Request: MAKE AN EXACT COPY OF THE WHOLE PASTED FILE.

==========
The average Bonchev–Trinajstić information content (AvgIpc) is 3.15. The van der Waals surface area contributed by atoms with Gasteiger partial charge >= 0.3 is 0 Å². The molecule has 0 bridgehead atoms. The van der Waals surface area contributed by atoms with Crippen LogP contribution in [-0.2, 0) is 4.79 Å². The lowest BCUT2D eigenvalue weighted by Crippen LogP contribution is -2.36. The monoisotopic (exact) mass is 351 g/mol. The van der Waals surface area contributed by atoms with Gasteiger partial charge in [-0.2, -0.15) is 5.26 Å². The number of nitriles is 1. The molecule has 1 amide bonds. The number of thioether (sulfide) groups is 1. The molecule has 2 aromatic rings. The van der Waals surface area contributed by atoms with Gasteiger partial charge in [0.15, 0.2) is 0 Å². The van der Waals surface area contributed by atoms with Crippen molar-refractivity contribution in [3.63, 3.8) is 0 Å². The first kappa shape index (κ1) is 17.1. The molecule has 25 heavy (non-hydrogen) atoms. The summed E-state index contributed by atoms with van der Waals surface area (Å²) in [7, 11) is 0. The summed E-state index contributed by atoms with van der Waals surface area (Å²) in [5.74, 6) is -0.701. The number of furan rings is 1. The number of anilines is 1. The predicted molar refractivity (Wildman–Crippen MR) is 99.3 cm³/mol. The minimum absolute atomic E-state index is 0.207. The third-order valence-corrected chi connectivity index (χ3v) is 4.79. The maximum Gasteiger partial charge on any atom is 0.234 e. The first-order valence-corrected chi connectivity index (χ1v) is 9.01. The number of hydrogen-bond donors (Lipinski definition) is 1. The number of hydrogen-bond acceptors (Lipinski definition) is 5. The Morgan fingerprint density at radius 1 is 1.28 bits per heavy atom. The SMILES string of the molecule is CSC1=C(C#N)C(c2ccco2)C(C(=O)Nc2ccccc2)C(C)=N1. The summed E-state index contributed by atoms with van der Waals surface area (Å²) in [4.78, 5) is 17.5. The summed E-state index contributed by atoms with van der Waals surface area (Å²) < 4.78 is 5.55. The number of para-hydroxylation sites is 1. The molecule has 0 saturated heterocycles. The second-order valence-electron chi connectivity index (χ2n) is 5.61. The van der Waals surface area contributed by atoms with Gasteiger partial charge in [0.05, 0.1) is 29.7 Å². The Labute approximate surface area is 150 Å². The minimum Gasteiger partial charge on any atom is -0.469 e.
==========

The average Bonchev–Trinajstić information content (AvgIpc) is 3.15. The van der Waals surface area contributed by atoms with Gasteiger partial charge >= 0.3 is 0 Å². The molecule has 0 bridgehead atoms. The van der Waals surface area contributed by atoms with Crippen LogP contribution in [-0.2, 0) is 4.79 Å². The lowest BCUT2D eigenvalue weighted by Crippen LogP contribution is -2.36. The monoisotopic (exact) mass is 351 g/mol. The van der Waals surface area contributed by atoms with Gasteiger partial charge in [-0.2, -0.15) is 5.26 Å². The number of nitriles is 1. The molecule has 1 amide bonds. The number of thioether (sulfide) groups is 1. The molecule has 2 aromatic rings. The van der Waals surface area contributed by atoms with Gasteiger partial charge in [0.15, 0.2) is 0 Å². The van der Waals surface area contributed by atoms with Crippen molar-refractivity contribution in [3.63, 3.8) is 0 Å². The first kappa shape index (κ1) is 17.1. The molecule has 25 heavy (non-hydrogen) atoms. The summed E-state index contributed by atoms with van der Waals surface area (Å²) in [7, 11) is 0. The summed E-state index contributed by atoms with van der Waals surface area (Å²) in [5.74, 6) is -0.701. The number of furan rings is 1. The number of anilines is 1. The predicted molar refractivity (Wildman–Crippen MR) is 99.3 cm³/mol. The minimum absolute atomic E-state index is 0.207. The third-order valence-corrected chi connectivity index (χ3v) is 4.79. The maximum Gasteiger partial charge on any atom is 0.234 e. The first-order valence-corrected chi connectivity index (χ1v) is 9.01. The number of hydrogen-bond donors (Lipinski definition) is 1. The number of hydrogen-bond acceptors (Lipinski definition) is 5. The Morgan fingerprint density at radius 1 is 1.28 bits per heavy atom. The SMILES string of the molecule is CSC1=C(C#N)C(c2ccco2)C(C(=O)Nc2ccccc2)C(C)=N1. The summed E-state index contributed by atoms with van der Waals surface area (Å²) in [4.78, 5) is 17.5. The summed E-state index contributed by atoms with van der Waals surface area (Å²) < 4.78 is 5.55. The number of para-hydroxylation sites is 1. The molecule has 0 saturated heterocycles. The second-order valence-electron chi connectivity index (χ2n) is 5.61. The van der Waals surface area contributed by atoms with Gasteiger partial charge in [0.05, 0.1) is 29.7 Å². The Labute approximate surface area is 150 Å². The minimum Gasteiger partial charge on any atom is -0.469 e.